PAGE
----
Good Yontif, everyone. First, Thank you — for your generous support of KI in so many different forms over the years! Your demonstrations of faith in the future of Reform Congregation Keneseth Israel have allowed us to serve our congregants and our community in so many ways and remain a beacon of education, social justice and action, communal engagement, and so much more. We appreciate you, and we’re glad you’re here.
I’m Andrew Altman, president of KI, and I’m so gratified to see all of you this morning — filling seats here in the Sanctuary basking in the glow of sunlight streaming through the Landau Windows, and online, streaming from around the world. Welcome!
Welcome to Lisa David, and Rabbi David’s parents Rabbi Jerome David and Peggy, and additional family who are all here this morning. Rabbi, we are pleased to mark this special occasion of your first high holy day season with the KI community.
Thank you, Rabbi David, Cantor Levy, Hazzan Tilman, organist Andrew Senn, our professional choir, cellist Jesse Reagan Mann, and Jeff Miller on trumpet and Shofar, Ross Levy and the Levites, Kira Levy, Liz Sussman, Brian Rissinger, our Ushers, and everyone involved for all of the beautiful and meaningful services over the past ten days. It really does take a Congregation!
Over the past few years, KI staff, clergy, lay leadership, and congregants met — and continue to meet today — the ongoing challenges of our times, including a pandemic, with compassion and resolve. We all made sure to offer opportunities for congregants to worship, commune, celebrate, mourn, and serve those in need including the hungry and lonely. We remained connected with members through thousands of phone calls, Zoom meetings, streaming, and outdoor events.
Here we are now, at our tenth day of Repentance in 5783, of Reflection, worshiping together.
Ten days ago, on Erev Rosh Hashanah, I asked us all to heed the call to action brought forth by the blowing of the Shofar. I asked: What role does KI play in our future? What role do we play in KI’s future? In other words: Why KI?
This morning, I again call on all of us to discover, or rediscover, our particular why, and apply it to our what and how. Your ‘why’ might spark you to join one of our forty synagogue committees, help plan an event for the congregation, bring a friend to Shabbat services or to one of our Torah or Talmud study sessions, attend an arts or education program, volunteer with one of our many social action and justice programs, add KI to your Estate Planning, or make that High Holy Day gift you’ve been thinking about.
In fact, you may have seen by now the High Holy Day Appeal in your email inbox, or on our social media, or on our website. Please consider our appeal — you have the opportunity to help KI help your fellow congregants and our community-at-large by responding generously.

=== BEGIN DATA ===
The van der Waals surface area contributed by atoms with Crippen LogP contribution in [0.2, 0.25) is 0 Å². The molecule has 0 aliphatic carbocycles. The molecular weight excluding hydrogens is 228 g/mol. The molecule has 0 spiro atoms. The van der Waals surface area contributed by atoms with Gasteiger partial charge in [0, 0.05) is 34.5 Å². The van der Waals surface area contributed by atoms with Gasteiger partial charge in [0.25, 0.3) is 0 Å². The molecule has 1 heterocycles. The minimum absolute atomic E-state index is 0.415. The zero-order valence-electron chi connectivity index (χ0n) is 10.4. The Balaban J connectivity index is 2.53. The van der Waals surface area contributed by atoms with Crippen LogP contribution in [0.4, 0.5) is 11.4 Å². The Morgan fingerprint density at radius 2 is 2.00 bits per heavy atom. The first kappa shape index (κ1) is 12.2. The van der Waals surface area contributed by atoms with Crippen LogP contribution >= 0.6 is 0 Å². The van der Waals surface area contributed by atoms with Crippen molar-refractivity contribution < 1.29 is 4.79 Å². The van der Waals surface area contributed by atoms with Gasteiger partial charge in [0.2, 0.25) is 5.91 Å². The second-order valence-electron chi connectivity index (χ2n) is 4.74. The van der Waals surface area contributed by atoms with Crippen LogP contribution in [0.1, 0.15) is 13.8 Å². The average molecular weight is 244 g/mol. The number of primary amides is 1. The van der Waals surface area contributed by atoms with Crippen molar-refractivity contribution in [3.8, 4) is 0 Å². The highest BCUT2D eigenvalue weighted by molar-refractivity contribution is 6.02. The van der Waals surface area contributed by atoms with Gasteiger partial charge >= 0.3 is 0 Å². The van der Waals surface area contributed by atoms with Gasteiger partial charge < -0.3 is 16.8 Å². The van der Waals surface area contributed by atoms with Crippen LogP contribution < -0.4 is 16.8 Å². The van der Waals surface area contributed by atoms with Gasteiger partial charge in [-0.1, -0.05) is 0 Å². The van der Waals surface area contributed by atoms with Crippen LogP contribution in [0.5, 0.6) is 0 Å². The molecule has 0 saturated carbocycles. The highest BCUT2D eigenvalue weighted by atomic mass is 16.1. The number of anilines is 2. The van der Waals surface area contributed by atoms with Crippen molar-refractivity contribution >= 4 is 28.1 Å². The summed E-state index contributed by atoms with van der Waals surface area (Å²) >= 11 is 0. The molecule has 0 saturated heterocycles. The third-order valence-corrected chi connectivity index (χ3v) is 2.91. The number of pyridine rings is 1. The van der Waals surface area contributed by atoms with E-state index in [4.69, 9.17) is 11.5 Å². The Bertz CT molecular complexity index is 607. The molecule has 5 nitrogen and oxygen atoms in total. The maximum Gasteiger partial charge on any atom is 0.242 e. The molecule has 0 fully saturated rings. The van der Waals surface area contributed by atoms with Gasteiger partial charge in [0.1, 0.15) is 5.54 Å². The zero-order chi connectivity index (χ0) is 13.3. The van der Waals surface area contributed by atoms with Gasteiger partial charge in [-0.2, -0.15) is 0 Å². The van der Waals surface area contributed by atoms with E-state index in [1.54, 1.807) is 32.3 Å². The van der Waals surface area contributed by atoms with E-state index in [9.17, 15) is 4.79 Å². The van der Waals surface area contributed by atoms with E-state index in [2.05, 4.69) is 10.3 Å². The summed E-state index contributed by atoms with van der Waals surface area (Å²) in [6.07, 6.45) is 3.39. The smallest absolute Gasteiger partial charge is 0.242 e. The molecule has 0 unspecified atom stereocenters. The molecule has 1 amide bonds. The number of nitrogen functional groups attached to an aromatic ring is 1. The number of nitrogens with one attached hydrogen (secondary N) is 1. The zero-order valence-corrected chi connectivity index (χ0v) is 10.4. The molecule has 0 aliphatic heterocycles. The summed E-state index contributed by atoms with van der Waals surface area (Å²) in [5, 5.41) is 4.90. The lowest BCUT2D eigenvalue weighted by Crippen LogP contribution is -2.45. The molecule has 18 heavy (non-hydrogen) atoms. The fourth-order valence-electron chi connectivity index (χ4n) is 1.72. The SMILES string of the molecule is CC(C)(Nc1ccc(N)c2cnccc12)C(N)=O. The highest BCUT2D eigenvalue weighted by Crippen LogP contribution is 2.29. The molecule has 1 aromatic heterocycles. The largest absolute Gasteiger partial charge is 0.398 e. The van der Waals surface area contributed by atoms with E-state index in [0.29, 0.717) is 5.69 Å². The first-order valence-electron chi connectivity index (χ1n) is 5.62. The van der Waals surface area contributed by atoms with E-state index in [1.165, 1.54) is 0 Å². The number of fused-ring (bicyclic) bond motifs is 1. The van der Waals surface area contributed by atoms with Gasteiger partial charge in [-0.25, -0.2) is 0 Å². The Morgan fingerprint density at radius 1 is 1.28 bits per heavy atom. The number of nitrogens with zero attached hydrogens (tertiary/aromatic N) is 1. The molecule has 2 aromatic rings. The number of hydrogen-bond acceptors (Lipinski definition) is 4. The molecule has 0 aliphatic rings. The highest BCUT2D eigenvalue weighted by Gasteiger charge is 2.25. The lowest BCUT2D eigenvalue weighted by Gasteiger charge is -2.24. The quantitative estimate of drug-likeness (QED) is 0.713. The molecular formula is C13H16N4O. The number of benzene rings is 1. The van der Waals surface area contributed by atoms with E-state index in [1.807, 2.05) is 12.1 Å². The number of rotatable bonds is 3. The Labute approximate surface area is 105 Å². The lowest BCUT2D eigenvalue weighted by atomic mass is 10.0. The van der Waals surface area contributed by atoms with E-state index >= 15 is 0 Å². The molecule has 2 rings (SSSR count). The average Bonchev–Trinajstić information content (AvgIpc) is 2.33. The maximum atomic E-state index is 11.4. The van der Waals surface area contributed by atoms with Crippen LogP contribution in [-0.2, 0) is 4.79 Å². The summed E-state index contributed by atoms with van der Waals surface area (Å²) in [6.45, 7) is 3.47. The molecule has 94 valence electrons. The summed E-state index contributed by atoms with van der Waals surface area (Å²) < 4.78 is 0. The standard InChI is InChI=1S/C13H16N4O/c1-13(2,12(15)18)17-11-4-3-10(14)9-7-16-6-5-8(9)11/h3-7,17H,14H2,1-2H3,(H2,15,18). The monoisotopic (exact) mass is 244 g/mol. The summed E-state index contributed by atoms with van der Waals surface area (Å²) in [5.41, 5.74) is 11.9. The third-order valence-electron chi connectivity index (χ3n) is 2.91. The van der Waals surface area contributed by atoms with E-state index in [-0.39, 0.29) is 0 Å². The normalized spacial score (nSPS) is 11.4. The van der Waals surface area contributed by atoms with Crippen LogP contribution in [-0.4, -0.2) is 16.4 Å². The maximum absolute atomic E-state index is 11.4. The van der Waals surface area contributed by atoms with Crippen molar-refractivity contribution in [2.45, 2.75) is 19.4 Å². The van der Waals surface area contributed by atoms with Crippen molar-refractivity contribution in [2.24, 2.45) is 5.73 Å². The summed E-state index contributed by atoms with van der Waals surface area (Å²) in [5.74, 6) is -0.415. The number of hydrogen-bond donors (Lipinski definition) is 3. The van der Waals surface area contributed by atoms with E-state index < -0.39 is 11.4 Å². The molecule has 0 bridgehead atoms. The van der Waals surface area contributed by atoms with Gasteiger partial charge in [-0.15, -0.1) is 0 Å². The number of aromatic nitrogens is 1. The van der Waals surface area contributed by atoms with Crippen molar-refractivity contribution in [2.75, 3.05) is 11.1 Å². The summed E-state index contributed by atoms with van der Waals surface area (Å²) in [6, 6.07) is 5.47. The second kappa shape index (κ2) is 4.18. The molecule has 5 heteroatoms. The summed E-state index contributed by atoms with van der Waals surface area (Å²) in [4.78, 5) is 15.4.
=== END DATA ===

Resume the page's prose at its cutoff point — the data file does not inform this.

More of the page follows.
Your response each year helps make possible the increasingly important pastoral care phone calls, visits, and meetings, all congregational programs, and critical human services that we deliver to families in need every day.
These are not just generic terms. You know someone, probably multiple congregants, who have received compassionate pastoral care recently. You’ve witnessed how our Inclusion, Social Action, and Justice programs have lifted people up with a meal, a willing ear, a hug, a word of affirmation, or simply representation. You no doubt know someone who’s held a life cycle event at KI this past year or has one planned for the coming year.
And you know congregants and guests who thrive on the opportunities KI offers to worship, pray, learn, rejoice, and find solace together within a Jewish context.
I hope that you agree with me that KI makes us realize the value of community today in our often chaotic and unpredictable world. It offers for many people emotional safety and connection, and audacious hospitality for all – a goal we know we must continue to work hard to meet.
I fully appreciate that you make choices every day regarding how you allocate your time and resources, and — especially in this age of increasing anti-Semitism and ongoing challenges that so many synagogues face today — I hope you continue to see KI as not just another charity but as your Reform Jewish home. I call on all of us to make decisions that are values-driven, relational, and not just transactional.
Because I believe that if this is the case, KI will continue to thrive.
We are ALL creating tomorrow together, and together we’ll make 5783 another great year at KI.
On behalf of the Board of Trustees, thank you for your ongoing support of KI.
Shalom Aleichem – Peace be upon you — with Open Doors, Open Hearts, G’mar Chati-MAH Tovah.
Andrew Altman, KI President